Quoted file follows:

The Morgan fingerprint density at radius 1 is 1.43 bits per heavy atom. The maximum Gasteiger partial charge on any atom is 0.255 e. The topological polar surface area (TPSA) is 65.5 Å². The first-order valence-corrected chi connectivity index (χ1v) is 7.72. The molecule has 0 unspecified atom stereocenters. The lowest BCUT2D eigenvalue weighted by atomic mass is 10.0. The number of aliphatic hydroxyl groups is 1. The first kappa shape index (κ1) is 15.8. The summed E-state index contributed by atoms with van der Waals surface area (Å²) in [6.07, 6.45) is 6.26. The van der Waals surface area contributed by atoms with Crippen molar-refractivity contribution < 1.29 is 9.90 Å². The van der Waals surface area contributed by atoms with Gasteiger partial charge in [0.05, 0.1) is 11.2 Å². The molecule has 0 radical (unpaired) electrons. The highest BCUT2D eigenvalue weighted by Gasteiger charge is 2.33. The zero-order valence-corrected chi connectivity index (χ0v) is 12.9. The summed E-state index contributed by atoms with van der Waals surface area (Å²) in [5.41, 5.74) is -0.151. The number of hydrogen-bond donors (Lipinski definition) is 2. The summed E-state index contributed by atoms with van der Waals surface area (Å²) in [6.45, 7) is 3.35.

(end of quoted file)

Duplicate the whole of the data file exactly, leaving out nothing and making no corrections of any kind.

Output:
The Morgan fingerprint density at radius 1 is 1.43 bits per heavy atom. The maximum Gasteiger partial charge on any atom is 0.255 e. The topological polar surface area (TPSA) is 65.5 Å². The first-order valence-corrected chi connectivity index (χ1v) is 7.72. The molecule has 0 unspecified atom stereocenters. The lowest BCUT2D eigenvalue weighted by atomic mass is 10.0. The number of aliphatic hydroxyl groups is 1. The first kappa shape index (κ1) is 15.8. The summed E-state index contributed by atoms with van der Waals surface area (Å²) in [6.07, 6.45) is 6.26. The van der Waals surface area contributed by atoms with Crippen molar-refractivity contribution < 1.29 is 9.90 Å². The van der Waals surface area contributed by atoms with Gasteiger partial charge in [0.05, 0.1) is 11.2 Å². The molecule has 0 radical (unpaired) electrons. The highest BCUT2D eigenvalue weighted by Gasteiger charge is 2.33. The zero-order valence-corrected chi connectivity index (χ0v) is 12.9. The summed E-state index contributed by atoms with van der Waals surface area (Å²) in [5.41, 5.74) is -0.151. The number of hydrogen-bond donors (Lipinski definition) is 2. The summed E-state index contributed by atoms with van der Waals surface area (Å²) in [6.45, 7) is 3.35.